Lord Bilimoria was a guest on Sky News’ flagship ‘Murnaghan’ programme on Sunday 2nd November, where he was interviewed about the positive aspects of immigration following a recent study by UCL about British attitudes towards migrants from various EU and non-EU nations.
He was joined by the Bulgarian Ambassador to the United Kingdom. Konstantin Dimitrov, and Labour MP Barbara Roche, the former Immigration Minister.
The following transcript was kindly provided by Sky News.
DERMOT MURNAGHAN: Well immigration is one of the most divisive issues in politics at the moment but does our opinion of immigrants change depending on what country people come from to the UK? Well a poll for this programme suggests that of course it does. In the exclusive YouGov poll carried out for this programme people were asked ‘Do you think that immigrants from each of the following countries make a positive or negative contribution to life in Britain today?’ Well Australia, the United States and Germany came out top, at least 50% of people think they do make a positive contribution, immigrants from India and Poland also did pretty well coming out at 44% but the figure was much lower for immigrants from Bulgaria and Romania, just 18% of people think they make a positive contribution to life in Britain and in fact more people think they actually have a negative impact. So why is that? Well I am joined now by Bulgaria’s Ambassador to the UK, Konstatin Dimitrov, by the Labour MP Barbara Roche who is a former immigration minister and chair of the campaign group, the Migration Matters Trust and by Lord Bilimoria, an Indian born British businessman of course who is chairman amongst other things of Cobra Beer, a very good morning to you all. Well Ambassador I want to start with you, first of all your reaction to that poll in that your countrymen and women when they come to the UK, they aren’t really rated very highly?
KONSTANTIN DIMITROV: Yes, I’m not surprised, it’s a combination of the brutal anti-Bulgarian propaganda for years now by certain politicians and media whose name I will not mention for obvious reason and the second point, a simple lack of personal knowledge of Bulgarians by many Brits. Why? Because there are only about 60,000 Bulgarians working in the UK in a population of 64 million so there is a very low chance for anyone to have met a Bulgarian or worked with a Bulgarian person and moreover, one other thing, it is exactly in places where there are no Bulgarians that people are very much prejudiced against Bulgarians unlike centres of mixed communities where Bulgarians are seen as very …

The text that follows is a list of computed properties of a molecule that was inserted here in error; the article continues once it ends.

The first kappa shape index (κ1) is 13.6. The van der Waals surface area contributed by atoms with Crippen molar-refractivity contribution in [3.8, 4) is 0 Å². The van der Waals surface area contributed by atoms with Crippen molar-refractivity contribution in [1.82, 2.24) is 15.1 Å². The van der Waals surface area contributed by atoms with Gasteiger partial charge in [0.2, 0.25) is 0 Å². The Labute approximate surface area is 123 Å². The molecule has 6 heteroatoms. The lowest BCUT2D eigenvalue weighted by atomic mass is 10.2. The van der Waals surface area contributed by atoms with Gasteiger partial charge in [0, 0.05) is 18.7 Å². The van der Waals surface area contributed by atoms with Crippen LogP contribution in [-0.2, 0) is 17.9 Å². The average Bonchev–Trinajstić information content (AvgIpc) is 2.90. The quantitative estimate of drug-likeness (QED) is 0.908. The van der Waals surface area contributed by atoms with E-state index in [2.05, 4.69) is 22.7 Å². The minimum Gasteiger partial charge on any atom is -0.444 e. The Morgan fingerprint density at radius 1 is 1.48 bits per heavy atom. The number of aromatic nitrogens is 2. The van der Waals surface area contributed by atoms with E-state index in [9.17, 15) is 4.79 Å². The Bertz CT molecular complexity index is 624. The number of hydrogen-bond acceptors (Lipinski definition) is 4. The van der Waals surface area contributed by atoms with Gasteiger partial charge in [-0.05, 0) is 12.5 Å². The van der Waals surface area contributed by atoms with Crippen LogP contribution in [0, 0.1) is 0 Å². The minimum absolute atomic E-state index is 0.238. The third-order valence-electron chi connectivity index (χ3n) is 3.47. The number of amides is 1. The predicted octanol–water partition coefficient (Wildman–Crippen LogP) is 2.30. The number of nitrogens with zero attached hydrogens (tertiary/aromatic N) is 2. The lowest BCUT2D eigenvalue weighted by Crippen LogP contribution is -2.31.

DM: You just tell us, I know you’ve told me before, that the majority of Bulgarians who come to the UK come here to get jobs and when the jobs disappear or when they have worked long enough, they go back to Bulgaria.
KONSTANTIN DIMITROV: Exactly, just 1080 people have been registered to receive substantial work benefits in the UK last year, imagine, 1080 people, that’s absolutely negligible. Our compatriots are primarily between 18 and 35 years of age, single and they come here to work primarily as a result of an a priori agreed upon contract.
DM: Barbara, you come in to this, clearly there are different perceptions of different nationalities here, do you think we need some cool heads when it comes to discussing this issue, in particularly migration from within the European Union?
BARBARA ROCHE: Oh absolutely, I absolutely agree with what the Ambassador has had to say and indeed when I was a Member of Parliament and now in my role as Chair of Migration Matters, that’s what we actually try and argue. We just need to look at the facts and I also think it’s time that all political parties know and say what’s in their heart of hearts, that actually legal migration can be a very positive good for this country both in our public services and for our economy so the more we know the facts, the better.